Charleston curves in Las Vegas reveal old surveying method

A few streets in Las Vegas have some strange angles or curves that don’t make much sense.

For instance, Rampart Boulevard, Durango Drive, Cimarron Road and Buffalo Drive all take an odd jog just north of Charleston Boulevard before straightening back near Alta Drive.

Those strange bends in the road trace back to an old method of surveying land, Las Vegas city spokeswoman Margaret Kurtz said.

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Typically, road alignments are based on whether a municipality is able to acquire enough right-of-way to build a street, which is why we see many local streets break up or unexpectedly narrow down to one lane — a common occurrence in newer Las Vegas neighborhoods.

Underground and overhead utility lines also determine the location of some roads, along with local topography. Additionally, preferences by landowners and developers can play a role in how some streets curve, similar to what we see in Summerlin.

The story is different with parts of Charleston, which fall within the Fifth Standard Parallel under the Public Land Survey System, a property measurement method that’s been around since 1785, Kurtz said.

“Essentially, some roads jog over at Charleston because a surveyor was asked to measure square, flat land on a round globe,” Kurtz said. “Charleston is the point where surveyors make an adjustment for the Earth’s curvature.”

Rough ramps

Martha from Henderson says the Wagonwheel Drive onramp and offramp at U.S. Highway 95 are “so warped it looks like deep waves” that are hard on her vehicle’s tires, and wanted to know when the Nevada Department of Transportation plans to make repairs.

NDOT spokesman Tony Illia said that his bosses are aware of the problem.

Later this year, expect to see maintenance crews grind away the deteriorated and cracked layers of pavement, then replace it with a new asphalt overlay. The work, Illia said, should make for “a smoother, rejuvenated driving surface.”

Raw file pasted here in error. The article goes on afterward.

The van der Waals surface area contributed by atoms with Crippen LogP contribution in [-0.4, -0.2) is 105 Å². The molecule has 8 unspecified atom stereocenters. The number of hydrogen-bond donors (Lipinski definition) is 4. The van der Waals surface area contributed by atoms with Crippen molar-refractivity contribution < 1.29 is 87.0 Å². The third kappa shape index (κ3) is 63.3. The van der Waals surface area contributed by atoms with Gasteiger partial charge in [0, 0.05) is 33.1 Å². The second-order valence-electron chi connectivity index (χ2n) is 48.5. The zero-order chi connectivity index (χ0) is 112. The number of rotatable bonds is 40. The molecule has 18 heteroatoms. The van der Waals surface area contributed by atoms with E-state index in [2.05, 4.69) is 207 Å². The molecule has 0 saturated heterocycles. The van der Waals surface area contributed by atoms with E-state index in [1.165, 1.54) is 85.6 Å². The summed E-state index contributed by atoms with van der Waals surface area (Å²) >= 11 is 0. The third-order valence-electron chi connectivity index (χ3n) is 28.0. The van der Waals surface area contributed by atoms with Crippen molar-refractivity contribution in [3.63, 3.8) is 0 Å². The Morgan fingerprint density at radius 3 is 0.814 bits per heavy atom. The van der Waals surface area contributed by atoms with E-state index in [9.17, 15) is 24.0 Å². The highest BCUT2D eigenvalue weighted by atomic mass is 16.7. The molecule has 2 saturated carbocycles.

Wire theft left this road dark

Michael from North Las Vegas said the streetlights aren’t working on Pecos Road near the VA Hospital, creating a potentially dangerous situation for drivers. Additionally, there are no reflective road markings and the road is riddled with potholes.

Delen Goldberg, a spokeswoman for the city of North Las Vegas, said several streetlights weren’t working due to wire theft. The lights should be back on soon, if they aren’t already.

Additionally, crews from the city’s Public Works Department will take a look at the road striping and other issues to determine whether any maintenance is needed, Goldberg said.

Signal planned

With so much construction along Arroyo Grande Boulevard, Bruce from Henderson wanted to know whether city officials were planning to install a traffic signal at the street’s intersection at Wigwam Parkway.

“It’s a four-way stop, and around 4 p.m. the traffic is backed up big-time,” Bruce said in an email sent to the Road Warrior. “It gets so bad that I’ve seen cars backed up on Arroyo Grande all the way back to Windmill Parkway.”

Henderson city spokeswoman Kathleen Richards said that a traffic signal is definitely planned as part of the ongoing road improvements along Arroyo Grande.

‘Intriguing’ property

Jana from Las Vegas wanted to know what’s inside the fenced area just south of Starr Avenue, between Buffalo Drive and Rainbow Boulevard in the southwest end of the valley.

“There’s a huge chain-link fence crowned with razor that looks like a big prison yard,” Jana said. “Someone said it’s camp for the Federal Emergency Management Agency, but I don’t know about that. It is intriguing.”

You’re about to be let down, Jana.

Clark County spokesman Dan Kulin said the land belongs to the federal Bureau of Land Management, and the surrounding dirt berms help with water drainage.

Southwest signal

Brian from Las Vegas wanted to know when Clark County officials plan to install a traffic signal at Russell Road and Buffalo Drive in the southwest valley. The current four-way stop, he says, sees a lot of traffic during weekday afternoons.

Kulin, the county spokesman, said there are plans to eventually install a signal here, but it was unclear when that might happen.

Questions and comments should be sent to roadwarrior@reviewjournal.com. Please include your phone number. Follow @RJroadwarrior on Twitter.

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